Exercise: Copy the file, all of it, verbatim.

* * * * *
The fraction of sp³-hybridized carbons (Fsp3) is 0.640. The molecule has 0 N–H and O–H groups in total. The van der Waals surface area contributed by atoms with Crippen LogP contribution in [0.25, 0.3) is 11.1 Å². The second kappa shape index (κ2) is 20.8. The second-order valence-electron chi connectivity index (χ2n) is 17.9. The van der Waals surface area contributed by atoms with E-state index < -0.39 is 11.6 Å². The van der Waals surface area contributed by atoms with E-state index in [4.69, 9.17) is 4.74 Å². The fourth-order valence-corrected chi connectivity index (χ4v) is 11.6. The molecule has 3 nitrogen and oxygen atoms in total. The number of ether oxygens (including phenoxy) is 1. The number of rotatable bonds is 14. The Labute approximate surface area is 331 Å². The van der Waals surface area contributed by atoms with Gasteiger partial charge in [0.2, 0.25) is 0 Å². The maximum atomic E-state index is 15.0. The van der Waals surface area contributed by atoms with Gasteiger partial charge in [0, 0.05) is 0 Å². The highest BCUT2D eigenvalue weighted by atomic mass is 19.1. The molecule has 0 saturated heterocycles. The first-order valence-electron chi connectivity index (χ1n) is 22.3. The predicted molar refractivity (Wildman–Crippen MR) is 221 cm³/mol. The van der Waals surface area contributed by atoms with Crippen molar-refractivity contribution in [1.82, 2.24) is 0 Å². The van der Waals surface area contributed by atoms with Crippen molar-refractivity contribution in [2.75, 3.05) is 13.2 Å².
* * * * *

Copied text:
The fraction of sp³-hybridized carbons (Fsp3) is 0.640. The molecule has 0 N–H and O–H groups in total. The van der Waals surface area contributed by atoms with Crippen LogP contribution in [0.25, 0.3) is 11.1 Å². The second kappa shape index (κ2) is 20.8. The second-order valence-electron chi connectivity index (χ2n) is 17.9. The van der Waals surface area contributed by atoms with E-state index < -0.39 is 11.6 Å². The van der Waals surface area contributed by atoms with E-state index in [4.69, 9.17) is 4.74 Å². The fourth-order valence-corrected chi connectivity index (χ4v) is 11.6. The molecule has 3 nitrogen and oxygen atoms in total. The number of ether oxygens (including phenoxy) is 1. The number of rotatable bonds is 14. The Labute approximate surface area is 331 Å². The van der Waals surface area contributed by atoms with Gasteiger partial charge in [0.2, 0.25) is 0 Å². The maximum atomic E-state index is 15.0. The van der Waals surface area contributed by atoms with Gasteiger partial charge in [0, 0.05) is 0 Å². The highest BCUT2D eigenvalue weighted by atomic mass is 19.1. The molecule has 0 saturated heterocycles. The first-order valence-electron chi connectivity index (χ1n) is 22.3. The predicted molar refractivity (Wildman–Crippen MR) is 221 cm³/mol. The van der Waals surface area contributed by atoms with Crippen molar-refractivity contribution in [1.82, 2.24) is 0 Å². The van der Waals surface area contributed by atoms with Crippen molar-refractivity contribution in [2.75, 3.05) is 13.2 Å².